When there's a murder mystery to solve, The Authorities send in their top forensic team. Luke Harding runs fast, thinks even quicker and has the best detective instincts around. His right-hand robot is Malc, equipped with lasers, scanners and technology for finding clues at the toughest of crime scenes. Together, Luke and Malc have the talent to crack any crime - and a good joke, too. Welcome to the thrilling parallel world of Traces. Aged just 16, Luke Harding is the youngest person ever to qualify as a Forensic Investigator. Luke has barely had time to celebrate when Malc, his robotic sidekick, calls him to their first case. A student has been mysteriously shot dead with an arrow. An elusive killer is at large and all the evidence points to Luke himself...
I have one simple method of writing. I set out with the basic idea, the main characters and an exciting opening scene in my mind. Then I start to write and see what happens. The plot is totally flexible. I don't know the ending or the middle. I write my characters into situations and then watch how they react and get out of them. That way, rather than knowing where I'm headed and force my characters to go there, they decide. For me, the end result is more natural and unforced. I don't know who will survive and who will not, whether it will be happy or sad. Also, it's great fun for me, like the reader, to find out what's going to happen. It encourages me to keep thinking and writing because I really want to learn the ending.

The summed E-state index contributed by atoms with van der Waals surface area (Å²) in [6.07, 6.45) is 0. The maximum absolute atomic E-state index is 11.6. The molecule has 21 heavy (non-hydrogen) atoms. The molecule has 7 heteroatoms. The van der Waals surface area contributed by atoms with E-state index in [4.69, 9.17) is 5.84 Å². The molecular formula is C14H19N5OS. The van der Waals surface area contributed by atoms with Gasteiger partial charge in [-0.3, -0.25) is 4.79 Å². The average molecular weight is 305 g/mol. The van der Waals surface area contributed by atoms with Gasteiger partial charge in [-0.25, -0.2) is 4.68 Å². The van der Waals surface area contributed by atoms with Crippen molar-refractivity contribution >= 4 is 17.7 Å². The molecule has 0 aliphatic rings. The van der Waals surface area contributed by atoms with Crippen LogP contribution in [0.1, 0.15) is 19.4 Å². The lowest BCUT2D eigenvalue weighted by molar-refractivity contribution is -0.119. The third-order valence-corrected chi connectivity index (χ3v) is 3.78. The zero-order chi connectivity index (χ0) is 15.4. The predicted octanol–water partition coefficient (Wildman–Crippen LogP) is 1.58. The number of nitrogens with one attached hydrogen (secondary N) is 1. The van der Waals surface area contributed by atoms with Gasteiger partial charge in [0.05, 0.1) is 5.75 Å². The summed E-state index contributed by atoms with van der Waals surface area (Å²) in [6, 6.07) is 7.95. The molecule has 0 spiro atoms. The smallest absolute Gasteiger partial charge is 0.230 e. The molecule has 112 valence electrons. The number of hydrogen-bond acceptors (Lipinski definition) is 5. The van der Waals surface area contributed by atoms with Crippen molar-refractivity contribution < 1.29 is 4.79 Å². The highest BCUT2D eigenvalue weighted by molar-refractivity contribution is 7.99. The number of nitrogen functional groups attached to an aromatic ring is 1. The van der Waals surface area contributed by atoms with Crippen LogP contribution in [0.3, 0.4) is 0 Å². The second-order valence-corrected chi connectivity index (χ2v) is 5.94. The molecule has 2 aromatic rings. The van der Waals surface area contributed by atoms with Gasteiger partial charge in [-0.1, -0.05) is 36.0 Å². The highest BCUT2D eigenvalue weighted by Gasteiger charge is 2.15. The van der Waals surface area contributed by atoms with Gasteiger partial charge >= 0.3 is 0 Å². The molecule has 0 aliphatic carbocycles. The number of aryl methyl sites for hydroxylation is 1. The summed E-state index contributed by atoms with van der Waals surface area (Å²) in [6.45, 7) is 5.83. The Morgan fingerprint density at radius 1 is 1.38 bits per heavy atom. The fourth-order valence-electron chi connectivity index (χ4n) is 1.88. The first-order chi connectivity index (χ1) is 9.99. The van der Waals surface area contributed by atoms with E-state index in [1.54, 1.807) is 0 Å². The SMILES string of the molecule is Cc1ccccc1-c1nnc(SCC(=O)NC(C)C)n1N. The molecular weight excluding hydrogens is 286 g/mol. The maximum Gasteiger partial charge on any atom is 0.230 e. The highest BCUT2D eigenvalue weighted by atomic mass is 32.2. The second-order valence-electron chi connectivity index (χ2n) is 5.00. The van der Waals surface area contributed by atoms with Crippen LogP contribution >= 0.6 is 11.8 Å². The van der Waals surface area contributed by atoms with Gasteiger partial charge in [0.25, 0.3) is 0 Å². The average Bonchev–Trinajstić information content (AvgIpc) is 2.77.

I used to be told off at school for daydreaming. Now, as a fiction writer, I make my living from it! Turning daydreams into stories began while I was studying chemistry at university. It allowed me to be anyone, go anywhere and do anything. In my imagination, I am a devious murderer, a great musician, the best footballer, the world's leading detective, a very bright girl, and many other characters.
I write only about topics that make me passionate. That might be because I really like or really loathe them. I am inspired by things I like (science, medicine, nature, music, football, etc), and angered by things I dislike (the corrupting effect of money and politics, racism, bullying, cruelty, etc). I often get ideas by looking through newspapers and science magazines. There's a weird and wonderful - and sometimes horrible - world out there with plenty of inspiration for a writer.